Off-road helmets in general, and Mountain bike helmets in particular, do have a distinct look. They’re easily recognizable from helmets used in any other cycling discipline due to a visor – coined as “peak”. This is basically a removable shield out of plastic or carbon attached to the front of the helmet. Straight-forward enough. But what’s the point of a peak on a mountain bike helmet?

Protection against sun glare, rain, branches, trail debris and impact absorption is what a peak on a mountain bike helmet is for. Also called a visor, it helps in keeping anything from hitting the biker’s face and eyes, even the ground. By tilting the head downwards, the effectiveness of the shield is increased.

A Giro Switchblade MTB Helmet from the side with a big visor on top
The distinct look of a mountain bike helmet with a big visor on top of it.

They’re specific to MTB because mountain bikes are designed for a more upright body position to better allow the rider to adjust to uneven terrain. In addition, due to the lower average speeds compared to road cycling, aerodynamics are not meaningfully impacted by a larger helmet surface area.

How MTB helmet visors work

A typical aspect of mountain biking is going in and out of woods, which means constantly changing light conditions. With clear vision being crucial to identifying the trail ahead, anything to improve it is welcome. Even with proper riding goggles or sunglasses, sun glare is a constant issue (unless living in the UK).

And one way to improve your riding is when the sun doesn’t even hit the goggles and eyes directly but is blocked by a visor.

When I broke off my visor in a crash once, I noticed the big difference in distracting light in my eyes for the rest of that day!

The same goes for rain: Better on the helmet than on your goggles or in your eyes. Let’s be realistic here: a peak will not prevent all rain from hitting your face, but it’s definitely a welcome improvement. In preparation for wet races, you may have even seen professional mountain bikers extending their visor with make-shift solutions like goggle lenses or mudguards on it.

Your head is always going to be tilted down on a bike. More so on an uphill-focused marathon bike with a more horizontal body position and less so on enduro or downhill bikes. That’s why helmets for either category look different from each other in terms of visor design and length. So you don’t even have to do anything extraordinary for the peak to do its job.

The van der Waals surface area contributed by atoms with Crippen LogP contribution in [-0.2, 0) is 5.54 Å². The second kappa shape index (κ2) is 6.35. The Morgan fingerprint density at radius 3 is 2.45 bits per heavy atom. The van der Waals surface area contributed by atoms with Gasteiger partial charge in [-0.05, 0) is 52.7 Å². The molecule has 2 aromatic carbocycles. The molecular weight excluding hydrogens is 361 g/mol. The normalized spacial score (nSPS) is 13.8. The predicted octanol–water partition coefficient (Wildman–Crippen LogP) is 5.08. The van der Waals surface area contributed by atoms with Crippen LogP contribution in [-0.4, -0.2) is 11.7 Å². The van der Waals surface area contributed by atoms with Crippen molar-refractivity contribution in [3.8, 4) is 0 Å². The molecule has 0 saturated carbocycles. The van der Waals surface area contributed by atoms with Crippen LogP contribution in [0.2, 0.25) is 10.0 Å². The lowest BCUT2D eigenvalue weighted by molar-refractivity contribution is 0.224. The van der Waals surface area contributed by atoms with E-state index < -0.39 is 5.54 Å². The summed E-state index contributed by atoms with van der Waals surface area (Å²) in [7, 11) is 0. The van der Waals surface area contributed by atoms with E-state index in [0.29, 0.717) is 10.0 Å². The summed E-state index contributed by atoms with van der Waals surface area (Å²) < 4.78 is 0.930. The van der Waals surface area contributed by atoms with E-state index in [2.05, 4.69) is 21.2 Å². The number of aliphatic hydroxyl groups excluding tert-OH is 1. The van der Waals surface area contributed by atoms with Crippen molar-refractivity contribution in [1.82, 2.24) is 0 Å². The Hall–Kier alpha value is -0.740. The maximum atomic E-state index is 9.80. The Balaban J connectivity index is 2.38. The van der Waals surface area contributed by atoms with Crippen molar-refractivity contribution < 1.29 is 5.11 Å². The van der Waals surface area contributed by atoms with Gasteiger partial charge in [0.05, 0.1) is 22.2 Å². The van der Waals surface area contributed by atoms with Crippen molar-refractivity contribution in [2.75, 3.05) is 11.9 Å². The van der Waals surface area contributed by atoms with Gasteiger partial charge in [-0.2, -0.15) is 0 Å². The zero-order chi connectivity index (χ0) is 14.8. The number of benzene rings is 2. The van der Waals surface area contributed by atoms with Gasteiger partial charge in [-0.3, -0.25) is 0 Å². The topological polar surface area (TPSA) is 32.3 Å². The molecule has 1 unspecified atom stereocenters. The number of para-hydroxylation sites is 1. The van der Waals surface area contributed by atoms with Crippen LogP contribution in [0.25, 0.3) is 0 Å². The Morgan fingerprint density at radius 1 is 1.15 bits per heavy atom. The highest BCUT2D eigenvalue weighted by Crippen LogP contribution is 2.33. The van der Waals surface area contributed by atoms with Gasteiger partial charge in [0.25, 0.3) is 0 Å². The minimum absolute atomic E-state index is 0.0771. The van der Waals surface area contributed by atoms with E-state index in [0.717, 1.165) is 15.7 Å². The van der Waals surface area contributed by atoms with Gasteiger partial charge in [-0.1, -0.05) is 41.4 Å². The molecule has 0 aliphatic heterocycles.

Unlike a chin bar on a full-face helmet, the peak isn’t primarily there for shock absorption, but for creating distance between your face and objects like trail debris from other riders or your own front tire, and even the ground.

Bildschirmfoto 2022 08 23 um 16.00.07
This kind of view is part of mountain biking just as the great panoramas are.

The trail surface is seldom smooth, with roots and rocks sticking out. In the case of a crash, the peak is another important layer of safety so that uneven terrain stays a couple of inches further away from the face, even when the helmet impacts the ground.

One aspect of being out in nature isn’t only the challenging trail surface, but also what’s surrounding the track. Namely bushes, trees and flying insects. I can’t count the number of times branches and bugs have hit my peak over the years, but I’m always glad it wasn’t my face in contact with them. And that I can focus on what’s on the trail rather than beside and above it.

A Giro Switchblade MTB Helmet from the side with the visor tilted up
Some visors have an extra wide range of movement to fit goggles beneath them on the helmet.
A Giro Switchblade MTB Helmet from the side with a big visor on top
And tilt back down to normal riding levels when the goggles come back onto the face.

What to look for regarding helmet peaks

Modern MTB helmets may have long visors, but screw-on visors can usually tilt up enough so that they are not visible while wearing. Especially in combination with goggles (also used in motocross), the field of view is more narrow anyway. Nothing impacting the situational awareness negatively, but the chin bar and visor are hidden behind the goggle frame anyway.

Aerodynamic design isn’t anything to consider, but shape, length, tight fit and tilt adjustment are. A wider, flatter peak is generally more useful, even for mounting a helmet camera on it. Manufacturers keep proper length in mind for each discipline, but for helmets with removable chin bars, lengths are variable. It needs to attach securely at a minimum of two contact points to eliminate wiggle and noises. But most important of all is the range of motion so it can tilt high enough to not be in your field of view.

cross country mtb helmet with small visor
Cross country-style helmets usually have no or a small, non-adjustable fixed visor.

Types of visors

Fixed visors. Common for low-end helmets, they’re short more often than not, and thus not actually doing much besides the looks. Longer also means easier to break off, and fixed visors usually can’t be replaced.

Screw-on visors. These are the most common overall and also recommended due to the easy handling. Adjustment, replacement and removal are very easy to do and most of the time don’t even require tools. If screws are visible, it’s a helmet with a screw-on visor.

a dirty 100% Aircraft helmet Calypso silver side view
Large Phillips screws at the side or on top are a give-away for screw-on visors. Usually, they are adjustable.

Magnetic visors. Some manufacturers are experimenting with magnetically attached visors. Their unique benefit is easily breaking off in a crash, not affecting the rotational forces on the head negatively. Hitting branches with these may be the biggest difference-maker when it snaps off instead of catching and jerking your head.

Snap-on visors. These are uncommon nowadays but used to be around in the past. Preceding the magnetic solution with a similar idea: easy snapping off. If you’ve still got one of those, it may be time to retire the old, brittle helmet for a fresh one.